Introduced in 2016 and going until 2019, the 75D is somewhat analogous to the Model S Long Range but with significantly less capacity at a 259 mile battery range. 0-60 on this Model S clocks in at about 4.2 seconds, making it no slouch in the speed department (Tesla also produced the Model S 75 RWD variant during this time as well). The 75D is a great option for someone who doesn’t need that 400 mile range or the Model S Performance level speed. The typical asking price for Model S 75D vehicles is in the high $30k to the low $60k range depending upon options, condition, etc. If you’re on the hunt for one of these, click here to view all the used Tesla Model S 75D vehicles for sale on Find My Electric.


The Model S 100D is basically the previous version of the Long Range Plus AWD Model S, but can be had for a cheaper price on the used market, generally speaking. The battery range isn’t quite as good at 335 miles, and the 0-60 time is a tick slower at about 3.9 seconds, although that’s still quite fast. The used market asking price of Tesla Model S 100D vehicles is generally in the high $50k range to the low $60k range. Click here to check out used Tesla 100D vehicles for sale on Find My Electric.


The Tesla Model S 70D was produced beginning in 2015 and was also made in 2016, and 2017. This Model S had about 240 miles of range and 0-60 time of 5.2 seconds, making it one of the slower Model S vehicles (during this time Tesla also produced the Model S 70 RWD variant as well). However, if you’re looking to get into a used Model S for a relatively cheap price, the 70D isn’t a bad option. Asking prices for used Tesla Model S 70D vehicles typically start in the mid $30k range and go up to about the high $40k range. Click here to check out used Tesla Model S 70D vehicles for sale.


The P85+ was the successor to Tesla’s first performance car, the P85. The plus added some additional features like a sportier suspension, different tires, and a few other options. This variant remains popular among used Tesla buyers who are looking for a quick accelerating Model S that can be had for a lower cost. The range on the P85+ is about 265 miles, with a 0-60 time of about 4.4 seconds. The used market pricing for the P85+ range begins in about the mid $30k range and goes up to about the mid $40k range, depending upon mileage, condition, and other specifics. Click here to check out used Tesla Model S P85+ vehicles for sale.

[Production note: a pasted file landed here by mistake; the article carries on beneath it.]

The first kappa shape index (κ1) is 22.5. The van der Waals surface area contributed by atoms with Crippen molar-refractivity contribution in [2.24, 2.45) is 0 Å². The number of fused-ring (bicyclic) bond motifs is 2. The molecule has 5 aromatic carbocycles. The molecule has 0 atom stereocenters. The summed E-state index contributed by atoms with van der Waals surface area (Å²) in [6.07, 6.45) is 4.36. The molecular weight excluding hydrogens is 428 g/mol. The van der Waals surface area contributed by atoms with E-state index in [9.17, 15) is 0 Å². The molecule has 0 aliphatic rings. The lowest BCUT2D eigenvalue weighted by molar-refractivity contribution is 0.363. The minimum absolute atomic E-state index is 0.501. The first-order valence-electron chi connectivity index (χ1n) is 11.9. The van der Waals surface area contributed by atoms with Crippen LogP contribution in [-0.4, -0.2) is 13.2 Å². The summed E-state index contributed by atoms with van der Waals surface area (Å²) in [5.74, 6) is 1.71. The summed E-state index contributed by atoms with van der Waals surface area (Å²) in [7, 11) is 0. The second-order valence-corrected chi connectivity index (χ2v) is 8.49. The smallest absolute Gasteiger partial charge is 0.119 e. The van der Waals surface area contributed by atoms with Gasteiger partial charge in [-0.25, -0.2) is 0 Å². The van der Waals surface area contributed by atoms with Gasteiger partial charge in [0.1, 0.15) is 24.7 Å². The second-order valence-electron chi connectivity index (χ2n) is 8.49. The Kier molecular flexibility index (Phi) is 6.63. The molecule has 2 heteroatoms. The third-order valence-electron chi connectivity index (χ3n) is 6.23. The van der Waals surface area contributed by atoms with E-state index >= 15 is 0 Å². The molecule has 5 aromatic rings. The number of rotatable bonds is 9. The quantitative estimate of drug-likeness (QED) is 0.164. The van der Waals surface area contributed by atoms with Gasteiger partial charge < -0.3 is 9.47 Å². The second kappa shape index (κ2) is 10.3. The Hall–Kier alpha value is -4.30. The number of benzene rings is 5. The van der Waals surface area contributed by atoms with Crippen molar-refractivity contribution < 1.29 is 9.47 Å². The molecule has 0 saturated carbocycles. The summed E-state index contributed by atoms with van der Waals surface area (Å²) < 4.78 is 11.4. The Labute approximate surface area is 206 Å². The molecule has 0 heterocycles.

Ah, the Tesla Model S 40 kWh version—this was the Model S that started it all. This model was only produced in 2012 and 2013, and is quite old according to today’s standards. However, if you’re looking for the cheapest used Tesla Model S available, this is often it. Range is only 139 miles, and the 0-60 time is about 6.5 seconds. Prices typically range in the mid-to-high $20k range to the $30k range. Shortly after the 40 was released. Tesla also unveiled the 60 and the 60D, with similar specs but dual motors in the latter.


The P85DL, also known as the P85D with “Ludicrous Mode,” was the first vehicle to take the already fast performance Model S and add some extra oomph on top! With the additional Ludicrous Mode (designated be the extra “L” in the model name and a subtle line under the read P85DL badge), P85DL laid the groundwork for the Model S to become one of the fastest-accelerating production cars in the world. While the P85DL was only produced for 3 years (2014, 2015, and 2016), it was a groundbreaking car for Tesla and can typically be picked up for a great price on the used market.

Long Range AWD

This model was basically the successor to the 100D without some of the battery improvements that the Model S Long Range Plus AWD has. It was produced from 2019 – 2020 and is no longer in production. The range is about 373 miles with a 0-60 time of about 3.7 seconds. Asking prices on the used market typically begin in the low $60k range, and go into the low $70k range depending as usual on condition, mileage, seller motivation, and other factors. Click here to check out used Model S Long Range AWD vehicles for sale on Find My Electric.

Long Range Plus AWD